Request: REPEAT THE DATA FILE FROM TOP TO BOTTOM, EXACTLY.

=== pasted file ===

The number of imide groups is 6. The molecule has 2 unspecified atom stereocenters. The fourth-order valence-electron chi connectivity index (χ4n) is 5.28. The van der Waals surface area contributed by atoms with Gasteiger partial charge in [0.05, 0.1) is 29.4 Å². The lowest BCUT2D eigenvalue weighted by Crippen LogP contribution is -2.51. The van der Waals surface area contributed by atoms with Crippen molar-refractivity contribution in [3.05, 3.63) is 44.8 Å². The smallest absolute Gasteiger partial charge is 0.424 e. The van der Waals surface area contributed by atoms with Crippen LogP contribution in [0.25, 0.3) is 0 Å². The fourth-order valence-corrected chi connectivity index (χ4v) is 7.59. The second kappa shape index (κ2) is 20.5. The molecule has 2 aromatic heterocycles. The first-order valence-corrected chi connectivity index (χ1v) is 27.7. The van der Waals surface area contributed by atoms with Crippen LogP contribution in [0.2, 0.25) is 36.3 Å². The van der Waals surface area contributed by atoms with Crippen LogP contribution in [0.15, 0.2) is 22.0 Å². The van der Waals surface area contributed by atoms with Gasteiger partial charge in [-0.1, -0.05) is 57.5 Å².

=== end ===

The number of imide groups is 6. The molecule has 2 unspecified atom stereocenters. The fourth-order valence-electron chi connectivity index (χ4n) is 5.28. The van der Waals surface area contributed by atoms with Gasteiger partial charge in [0.05, 0.1) is 29.4 Å². The lowest BCUT2D eigenvalue weighted by Crippen LogP contribution is -2.51. The van der Waals surface area contributed by atoms with Crippen molar-refractivity contribution in [3.05, 3.63) is 44.8 Å². The smallest absolute Gasteiger partial charge is 0.424 e. The van der Waals surface area contributed by atoms with Crippen LogP contribution in [0.25, 0.3) is 0 Å². The fourth-order valence-corrected chi connectivity index (χ4v) is 7.59. The second kappa shape index (κ2) is 20.5. The molecule has 2 aromatic heterocycles. The first-order valence-corrected chi connectivity index (χ1v) is 27.7. The van der Waals surface area contributed by atoms with Crippen LogP contribution in [0.2, 0.25) is 36.3 Å². The van der Waals surface area contributed by atoms with Crippen LogP contribution in [0.15, 0.2) is 22.0 Å². The van der Waals surface area contributed by atoms with Gasteiger partial charge in [-0.1, -0.05) is 57.5 Å².